By Owen Charters
Today is National Child Day. You will see campaigns on social media and elsewhere from Boys & Girls Clubs, from UNICEF, from Children First Canada, and many other child and youth serving organizations.
The messages together convey one key element: children are being impacted by COVID-19 in serious and difficult ways.
Mental health challenges are rising. Our partners at Kids Help Phone report that their caseloads have never been higher.
Learning loss is significant—and virtual learning is not a great substitute for in-person classrooms, especially for those that don’t have proper access to internet or learning devices, or have a family situation that is not conducive to learning and support.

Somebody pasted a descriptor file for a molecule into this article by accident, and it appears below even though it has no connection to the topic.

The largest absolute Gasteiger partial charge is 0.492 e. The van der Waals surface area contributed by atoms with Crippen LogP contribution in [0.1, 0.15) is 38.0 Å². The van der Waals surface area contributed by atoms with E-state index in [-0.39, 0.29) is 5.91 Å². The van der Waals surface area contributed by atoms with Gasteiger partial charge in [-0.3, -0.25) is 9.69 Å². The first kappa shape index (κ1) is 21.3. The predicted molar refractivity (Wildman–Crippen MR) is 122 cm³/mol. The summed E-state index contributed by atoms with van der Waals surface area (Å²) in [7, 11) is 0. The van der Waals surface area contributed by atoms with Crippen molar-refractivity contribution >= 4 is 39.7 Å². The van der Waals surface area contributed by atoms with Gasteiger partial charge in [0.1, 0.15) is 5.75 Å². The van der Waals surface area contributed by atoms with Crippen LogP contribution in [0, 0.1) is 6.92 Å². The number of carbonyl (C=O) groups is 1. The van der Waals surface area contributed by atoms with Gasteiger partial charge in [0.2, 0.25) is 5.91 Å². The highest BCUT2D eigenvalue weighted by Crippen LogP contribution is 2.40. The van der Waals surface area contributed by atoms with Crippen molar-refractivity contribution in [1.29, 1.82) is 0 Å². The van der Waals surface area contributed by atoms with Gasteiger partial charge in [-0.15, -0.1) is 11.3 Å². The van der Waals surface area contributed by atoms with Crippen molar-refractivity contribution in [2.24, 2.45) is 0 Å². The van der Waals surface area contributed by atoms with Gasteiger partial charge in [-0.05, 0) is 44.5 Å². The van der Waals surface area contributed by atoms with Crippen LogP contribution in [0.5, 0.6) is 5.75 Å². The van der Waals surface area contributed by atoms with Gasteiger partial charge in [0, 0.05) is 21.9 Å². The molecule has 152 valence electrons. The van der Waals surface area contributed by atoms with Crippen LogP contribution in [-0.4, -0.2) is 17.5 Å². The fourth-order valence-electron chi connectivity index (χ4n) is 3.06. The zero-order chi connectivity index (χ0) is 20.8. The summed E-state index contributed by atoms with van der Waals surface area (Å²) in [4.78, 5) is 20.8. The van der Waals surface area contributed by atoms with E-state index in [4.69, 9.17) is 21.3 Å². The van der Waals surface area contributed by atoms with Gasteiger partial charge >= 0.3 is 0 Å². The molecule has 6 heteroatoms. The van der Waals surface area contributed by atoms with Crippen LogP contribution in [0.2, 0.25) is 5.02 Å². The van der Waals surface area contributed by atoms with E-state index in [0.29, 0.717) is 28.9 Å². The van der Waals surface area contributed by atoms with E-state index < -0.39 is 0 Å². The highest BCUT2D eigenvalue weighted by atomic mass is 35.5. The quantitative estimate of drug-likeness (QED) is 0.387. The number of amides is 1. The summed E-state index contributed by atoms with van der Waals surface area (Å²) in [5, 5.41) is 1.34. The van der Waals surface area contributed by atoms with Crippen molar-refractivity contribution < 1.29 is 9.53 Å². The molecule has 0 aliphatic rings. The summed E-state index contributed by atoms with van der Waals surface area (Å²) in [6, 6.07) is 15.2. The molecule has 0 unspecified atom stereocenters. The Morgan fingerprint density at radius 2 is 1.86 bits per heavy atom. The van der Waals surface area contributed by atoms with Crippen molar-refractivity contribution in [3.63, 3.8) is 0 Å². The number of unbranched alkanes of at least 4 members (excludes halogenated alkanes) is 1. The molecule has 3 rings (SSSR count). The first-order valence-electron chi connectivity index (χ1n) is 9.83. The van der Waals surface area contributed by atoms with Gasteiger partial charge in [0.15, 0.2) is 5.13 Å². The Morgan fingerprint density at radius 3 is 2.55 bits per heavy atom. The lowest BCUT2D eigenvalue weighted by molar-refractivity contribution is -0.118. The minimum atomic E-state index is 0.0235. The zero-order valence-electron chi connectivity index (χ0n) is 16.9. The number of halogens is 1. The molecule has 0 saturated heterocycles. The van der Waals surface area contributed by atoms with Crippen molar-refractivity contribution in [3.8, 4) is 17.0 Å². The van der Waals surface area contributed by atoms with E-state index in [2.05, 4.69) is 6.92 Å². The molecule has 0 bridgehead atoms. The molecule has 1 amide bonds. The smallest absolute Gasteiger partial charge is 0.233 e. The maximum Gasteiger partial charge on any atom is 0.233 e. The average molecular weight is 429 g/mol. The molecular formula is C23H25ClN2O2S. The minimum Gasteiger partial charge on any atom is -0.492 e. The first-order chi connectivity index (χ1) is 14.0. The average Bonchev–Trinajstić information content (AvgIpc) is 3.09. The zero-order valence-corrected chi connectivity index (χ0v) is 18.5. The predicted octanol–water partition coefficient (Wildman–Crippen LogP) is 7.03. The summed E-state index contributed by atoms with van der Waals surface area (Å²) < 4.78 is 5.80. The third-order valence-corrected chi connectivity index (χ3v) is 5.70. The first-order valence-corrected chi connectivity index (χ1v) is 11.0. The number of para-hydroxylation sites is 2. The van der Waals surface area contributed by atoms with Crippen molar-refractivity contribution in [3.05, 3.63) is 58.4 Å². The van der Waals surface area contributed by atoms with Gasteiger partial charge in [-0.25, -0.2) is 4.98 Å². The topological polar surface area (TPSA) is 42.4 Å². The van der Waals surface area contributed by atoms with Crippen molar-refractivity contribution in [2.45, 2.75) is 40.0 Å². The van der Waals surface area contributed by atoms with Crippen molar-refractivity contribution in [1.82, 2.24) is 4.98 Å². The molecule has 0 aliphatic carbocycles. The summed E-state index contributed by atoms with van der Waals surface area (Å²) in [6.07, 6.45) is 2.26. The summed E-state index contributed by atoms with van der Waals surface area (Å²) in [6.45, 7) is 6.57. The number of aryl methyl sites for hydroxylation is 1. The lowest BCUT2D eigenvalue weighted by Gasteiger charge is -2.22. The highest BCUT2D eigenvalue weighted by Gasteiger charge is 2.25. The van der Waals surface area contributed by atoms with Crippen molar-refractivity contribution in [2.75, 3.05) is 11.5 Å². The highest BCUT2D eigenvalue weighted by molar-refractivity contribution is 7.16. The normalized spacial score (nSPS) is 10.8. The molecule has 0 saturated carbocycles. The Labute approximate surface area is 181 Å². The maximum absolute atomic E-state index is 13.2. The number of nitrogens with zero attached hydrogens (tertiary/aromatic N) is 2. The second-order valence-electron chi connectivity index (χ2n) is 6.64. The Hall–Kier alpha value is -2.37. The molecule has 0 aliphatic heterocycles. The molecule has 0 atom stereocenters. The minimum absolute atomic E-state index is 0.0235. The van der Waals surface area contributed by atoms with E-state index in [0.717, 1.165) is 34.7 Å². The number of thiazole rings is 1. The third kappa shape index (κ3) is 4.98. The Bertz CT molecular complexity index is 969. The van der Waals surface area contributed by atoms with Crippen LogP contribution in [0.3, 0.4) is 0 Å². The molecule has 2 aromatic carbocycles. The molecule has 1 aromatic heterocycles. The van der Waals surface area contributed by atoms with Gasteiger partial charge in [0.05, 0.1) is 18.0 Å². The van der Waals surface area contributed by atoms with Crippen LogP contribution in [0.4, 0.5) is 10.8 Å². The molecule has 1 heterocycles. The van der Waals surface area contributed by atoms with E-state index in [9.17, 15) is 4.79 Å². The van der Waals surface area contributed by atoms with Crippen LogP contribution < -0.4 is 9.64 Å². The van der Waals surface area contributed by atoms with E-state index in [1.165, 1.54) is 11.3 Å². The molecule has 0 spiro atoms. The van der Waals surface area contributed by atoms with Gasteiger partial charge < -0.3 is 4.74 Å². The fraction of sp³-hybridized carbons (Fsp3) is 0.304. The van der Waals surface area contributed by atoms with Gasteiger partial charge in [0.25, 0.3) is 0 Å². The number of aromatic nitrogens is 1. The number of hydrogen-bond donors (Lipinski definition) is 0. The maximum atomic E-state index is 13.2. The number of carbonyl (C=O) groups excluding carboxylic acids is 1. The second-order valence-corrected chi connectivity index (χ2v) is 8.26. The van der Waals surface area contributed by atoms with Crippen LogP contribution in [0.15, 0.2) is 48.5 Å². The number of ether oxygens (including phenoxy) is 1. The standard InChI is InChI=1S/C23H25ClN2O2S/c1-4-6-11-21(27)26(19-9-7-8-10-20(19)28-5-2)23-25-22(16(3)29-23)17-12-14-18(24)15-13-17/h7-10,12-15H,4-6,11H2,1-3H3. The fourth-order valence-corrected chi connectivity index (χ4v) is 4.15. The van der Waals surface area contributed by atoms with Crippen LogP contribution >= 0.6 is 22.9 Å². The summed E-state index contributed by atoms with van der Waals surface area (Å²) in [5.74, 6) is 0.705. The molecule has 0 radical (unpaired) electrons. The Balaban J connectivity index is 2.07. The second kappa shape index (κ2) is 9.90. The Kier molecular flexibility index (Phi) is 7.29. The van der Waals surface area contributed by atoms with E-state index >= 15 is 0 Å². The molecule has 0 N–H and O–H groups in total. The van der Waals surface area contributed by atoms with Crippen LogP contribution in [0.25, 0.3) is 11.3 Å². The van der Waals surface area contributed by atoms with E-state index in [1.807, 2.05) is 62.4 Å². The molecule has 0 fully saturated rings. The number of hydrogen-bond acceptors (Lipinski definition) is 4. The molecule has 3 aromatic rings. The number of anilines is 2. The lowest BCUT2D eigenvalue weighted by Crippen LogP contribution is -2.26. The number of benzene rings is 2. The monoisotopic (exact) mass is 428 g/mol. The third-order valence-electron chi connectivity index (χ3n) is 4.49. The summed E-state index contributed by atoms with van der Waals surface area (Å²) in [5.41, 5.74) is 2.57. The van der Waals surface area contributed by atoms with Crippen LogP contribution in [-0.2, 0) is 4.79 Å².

Families are struggling—calls to divorce lawyers are up 40% as the strains and stress of the pandemic amplify difficult situations. Children who rely on foster homes and government supports have been aging out of care, without decent options.
Healthcare for children is backlogged as medical procedures and consultations are postponed.
The list of challenges is unfortunately long, and I’ve only touched on some. It sounds dire—and it is.
At the same time, we’re hearing greater support from governments to keep schools open, including supporting child care and after school care options. A recognition that we need to prop up our systems for kids and teens, as the fabric of support is showing more wear and tear through the pandemic.
Together, many charitable organizations are amplifying the voices of children and youth, ensuring they are heard. That their needs are front and centre. It’s time to give them the megaphone.
National Child Day is one opportunity to give youth a platform to raise their voices, but it’s not the only one. Advocacy is a 365-day effort, every year, and there is always more we can do.
“Don’t give up! I believe in you all. A person’s a person, no matter how small!”
—Dr. Seuss, Horton Hears a Who